Try: The five-star Grand Palladium Riviera Resort and Spa welcomes guests with a full roster of outdoor activities: volleyball, tennis, petanque, canoeing and Sunfish excursions are just a few amenities wrapped into the resort's all-inclusive package. Those who prefer to spend their vacation by the pool will have five to plunge into, as well as 13 bars, five restaurants, a state-of-the-art spa and late-night disco. Children's activities, including miniature golf and an engaging day camp program, entertain the little ones.
This cornerstone of Mayan history was once a fortified city, with the majority built between the 12th and 15th centuries. Today, Tulum is the most popular archaeological site on the Yucatan, where the ruins of a mighty palace, a towering temple and lush neighboring forests can be toured.
Tulum's archaeological and hotel zones stand shoulder-to-shoulder, allowing visitors easy access to a fascinating section of Mexican history. Spiritual pursuits, including yoga and meditation classes, are popular pastimes, with several resorts dedicated to these soul-searching activities.
Tulum is a quiet spot, where a short walk leads to deserted beaches and empty waves for the ultimate in relaxation. The region also is known for its cenotes, freshwater pools once used for Mayan rituals and now favorites for swimming and snorkeling. Skilled scuba enthusiasts are welcome here, too -- a host of submerged caverns await exploration, and local diving guides praise the clear water and easy visibility.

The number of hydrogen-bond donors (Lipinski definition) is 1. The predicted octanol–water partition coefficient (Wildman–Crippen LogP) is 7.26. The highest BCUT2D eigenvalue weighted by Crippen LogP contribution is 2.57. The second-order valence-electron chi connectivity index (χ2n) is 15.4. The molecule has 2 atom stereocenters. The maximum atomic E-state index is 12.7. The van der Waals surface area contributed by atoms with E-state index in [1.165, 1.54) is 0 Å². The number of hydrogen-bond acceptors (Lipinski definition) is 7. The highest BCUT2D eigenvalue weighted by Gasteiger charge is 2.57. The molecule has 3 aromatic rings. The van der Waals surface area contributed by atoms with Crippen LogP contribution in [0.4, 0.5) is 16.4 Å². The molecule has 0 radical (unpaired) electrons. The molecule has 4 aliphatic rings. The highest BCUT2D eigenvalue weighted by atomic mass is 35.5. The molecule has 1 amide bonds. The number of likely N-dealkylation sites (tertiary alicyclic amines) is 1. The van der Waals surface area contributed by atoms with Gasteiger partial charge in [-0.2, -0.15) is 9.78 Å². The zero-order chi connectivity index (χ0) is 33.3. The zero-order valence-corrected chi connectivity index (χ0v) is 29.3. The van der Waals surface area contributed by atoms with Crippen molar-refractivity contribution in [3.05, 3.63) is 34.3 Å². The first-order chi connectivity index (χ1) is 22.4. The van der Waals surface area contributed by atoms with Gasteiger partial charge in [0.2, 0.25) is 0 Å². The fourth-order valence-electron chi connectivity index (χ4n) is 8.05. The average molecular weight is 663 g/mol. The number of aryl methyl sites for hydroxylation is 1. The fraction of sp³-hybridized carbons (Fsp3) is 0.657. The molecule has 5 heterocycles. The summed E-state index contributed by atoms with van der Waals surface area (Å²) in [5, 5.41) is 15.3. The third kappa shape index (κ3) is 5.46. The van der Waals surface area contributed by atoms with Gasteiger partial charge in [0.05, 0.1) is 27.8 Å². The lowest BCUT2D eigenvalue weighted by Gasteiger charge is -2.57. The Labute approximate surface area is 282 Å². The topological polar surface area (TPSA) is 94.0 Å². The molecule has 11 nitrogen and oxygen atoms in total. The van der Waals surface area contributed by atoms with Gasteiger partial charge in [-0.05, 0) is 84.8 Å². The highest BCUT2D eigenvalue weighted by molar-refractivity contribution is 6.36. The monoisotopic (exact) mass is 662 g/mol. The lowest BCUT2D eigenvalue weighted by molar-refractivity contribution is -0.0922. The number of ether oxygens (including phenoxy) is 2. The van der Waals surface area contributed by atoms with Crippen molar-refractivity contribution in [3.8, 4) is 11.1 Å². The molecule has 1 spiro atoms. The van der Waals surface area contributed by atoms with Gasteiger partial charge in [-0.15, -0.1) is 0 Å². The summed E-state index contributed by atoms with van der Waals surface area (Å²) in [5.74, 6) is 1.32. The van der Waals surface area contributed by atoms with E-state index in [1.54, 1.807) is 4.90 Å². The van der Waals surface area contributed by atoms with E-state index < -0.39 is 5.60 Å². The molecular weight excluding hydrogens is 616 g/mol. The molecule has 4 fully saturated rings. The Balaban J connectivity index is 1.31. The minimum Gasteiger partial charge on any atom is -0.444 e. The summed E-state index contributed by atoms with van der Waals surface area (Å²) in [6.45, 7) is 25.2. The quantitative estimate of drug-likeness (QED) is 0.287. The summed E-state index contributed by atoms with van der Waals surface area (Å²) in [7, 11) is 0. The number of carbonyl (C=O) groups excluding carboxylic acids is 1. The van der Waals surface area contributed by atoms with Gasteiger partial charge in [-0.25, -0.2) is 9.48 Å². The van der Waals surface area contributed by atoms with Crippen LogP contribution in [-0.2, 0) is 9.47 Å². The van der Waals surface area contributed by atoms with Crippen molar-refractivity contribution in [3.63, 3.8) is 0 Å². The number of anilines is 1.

Try: The five-star Dreams Tulum Riviera Maya, an all-inclusive property just a few minutes' walk from the ruins, offers a view of the site from its picturesque beach. The resort beckons those looking to relax after a long day of exploration -- poolside deck chairs, therapeutic massages and a muscle-loosening Turkish bath are just a few of the comforts. Dining options include a Mediterranean restaurant, generous buffets and a fully stocked snack bar.
The information in this story was accurate at the time it was published in May/June 2008. Please visit Vacations To Go or call (800) 998-6925 for current rates and details.